Strange Tales #178: The beginning of Jim Starlin's Magus saga! The gorgeous art, the clever recap of Adam Warlock's history, Adam's mission beginning with total failure (!), the story of the Magus, the psychedelic battle with Warlock's inner demons, the Magus' reveal, and Warlock's final realization. Breathtaking, heart-wrenching, memorable, original stuff. Probably my all-time favorite single issue. Probably.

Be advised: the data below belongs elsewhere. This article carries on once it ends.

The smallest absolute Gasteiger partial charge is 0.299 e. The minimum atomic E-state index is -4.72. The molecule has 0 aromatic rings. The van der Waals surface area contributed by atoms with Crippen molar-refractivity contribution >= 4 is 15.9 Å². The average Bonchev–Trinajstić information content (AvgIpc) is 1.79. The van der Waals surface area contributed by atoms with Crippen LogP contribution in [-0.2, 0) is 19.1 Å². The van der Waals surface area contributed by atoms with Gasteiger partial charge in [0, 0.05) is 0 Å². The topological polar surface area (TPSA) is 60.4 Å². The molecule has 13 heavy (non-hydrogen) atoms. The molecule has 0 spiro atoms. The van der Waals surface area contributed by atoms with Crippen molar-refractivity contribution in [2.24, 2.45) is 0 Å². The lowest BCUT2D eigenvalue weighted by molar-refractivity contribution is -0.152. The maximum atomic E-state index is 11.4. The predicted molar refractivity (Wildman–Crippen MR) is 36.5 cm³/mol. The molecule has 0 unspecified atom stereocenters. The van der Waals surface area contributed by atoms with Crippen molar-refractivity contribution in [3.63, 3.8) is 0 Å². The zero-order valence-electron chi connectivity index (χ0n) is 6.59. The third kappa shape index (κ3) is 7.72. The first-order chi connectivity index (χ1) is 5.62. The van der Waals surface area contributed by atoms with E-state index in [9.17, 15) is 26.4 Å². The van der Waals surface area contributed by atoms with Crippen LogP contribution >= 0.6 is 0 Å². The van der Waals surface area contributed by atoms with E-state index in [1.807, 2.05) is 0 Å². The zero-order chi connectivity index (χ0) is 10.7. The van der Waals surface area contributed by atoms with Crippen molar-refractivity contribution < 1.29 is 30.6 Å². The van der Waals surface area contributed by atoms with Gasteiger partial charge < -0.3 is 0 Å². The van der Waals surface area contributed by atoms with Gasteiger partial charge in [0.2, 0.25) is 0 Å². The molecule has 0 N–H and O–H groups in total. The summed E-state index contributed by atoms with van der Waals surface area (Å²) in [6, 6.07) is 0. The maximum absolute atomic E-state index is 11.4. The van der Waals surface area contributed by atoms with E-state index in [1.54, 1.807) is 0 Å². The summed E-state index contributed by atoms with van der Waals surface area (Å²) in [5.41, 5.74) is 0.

Detective Comics #437: You knew there'd be a Batman comic in here, didn't you? Well, this issue of Detective Comics is comicbook perfection, so it has to be in this list, baby! Archie Goodwin's debut as editor of 'Tec just blew me away. It's the reason I say Strange Tales #178 is "probably" my favorite single issue. See, not only does Goodwin team up with one of the greatest Batman artists of any age, Jim Aparo, to provide a perfect Batman tale featuring mystery and possible mysticism (like a serious Scooby Doo episode, but waaaay better!), but he also brought us the one-two punch of the (then) new Manhunter with Walter Simonson art! Punisher and Wolverine eat your heart out, Manhunter was what you wanted to be and more before you ever showed your guns are claws! Aaaand Goodwin brought back the original Detective Comics logo, too! Good grief, wotta comic!!